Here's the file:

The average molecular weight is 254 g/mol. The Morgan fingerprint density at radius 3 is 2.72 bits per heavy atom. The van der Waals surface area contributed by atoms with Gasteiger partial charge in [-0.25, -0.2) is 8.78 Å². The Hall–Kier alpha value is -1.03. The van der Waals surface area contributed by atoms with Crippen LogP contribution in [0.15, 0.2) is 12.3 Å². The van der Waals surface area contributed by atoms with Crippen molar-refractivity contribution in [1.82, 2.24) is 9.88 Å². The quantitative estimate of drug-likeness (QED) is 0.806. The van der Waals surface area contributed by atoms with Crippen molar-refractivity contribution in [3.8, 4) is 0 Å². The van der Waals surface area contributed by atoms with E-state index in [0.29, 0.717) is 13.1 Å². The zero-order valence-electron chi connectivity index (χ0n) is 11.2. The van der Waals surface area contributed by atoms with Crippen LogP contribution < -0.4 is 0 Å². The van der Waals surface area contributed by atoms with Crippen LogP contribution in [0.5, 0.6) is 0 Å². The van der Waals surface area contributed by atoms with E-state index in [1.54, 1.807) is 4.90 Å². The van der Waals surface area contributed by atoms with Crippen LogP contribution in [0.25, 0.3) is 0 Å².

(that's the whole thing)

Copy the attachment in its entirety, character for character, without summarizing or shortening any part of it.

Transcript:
The average molecular weight is 254 g/mol. The Morgan fingerprint density at radius 3 is 2.72 bits per heavy atom. The van der Waals surface area contributed by atoms with Gasteiger partial charge in [-0.25, -0.2) is 8.78 Å². The Hall–Kier alpha value is -1.03. The van der Waals surface area contributed by atoms with Crippen LogP contribution in [0.15, 0.2) is 12.3 Å². The van der Waals surface area contributed by atoms with Crippen molar-refractivity contribution in [1.82, 2.24) is 9.88 Å². The quantitative estimate of drug-likeness (QED) is 0.806. The van der Waals surface area contributed by atoms with Crippen molar-refractivity contribution in [3.8, 4) is 0 Å². The van der Waals surface area contributed by atoms with E-state index in [0.29, 0.717) is 13.1 Å². The zero-order valence-electron chi connectivity index (χ0n) is 11.2. The van der Waals surface area contributed by atoms with Crippen LogP contribution < -0.4 is 0 Å². The van der Waals surface area contributed by atoms with Crippen LogP contribution in [0.5, 0.6) is 0 Å². The van der Waals surface area contributed by atoms with E-state index in [1.54, 1.807) is 4.90 Å². The van der Waals surface area contributed by atoms with Crippen LogP contribution in [0.25, 0.3) is 0 Å².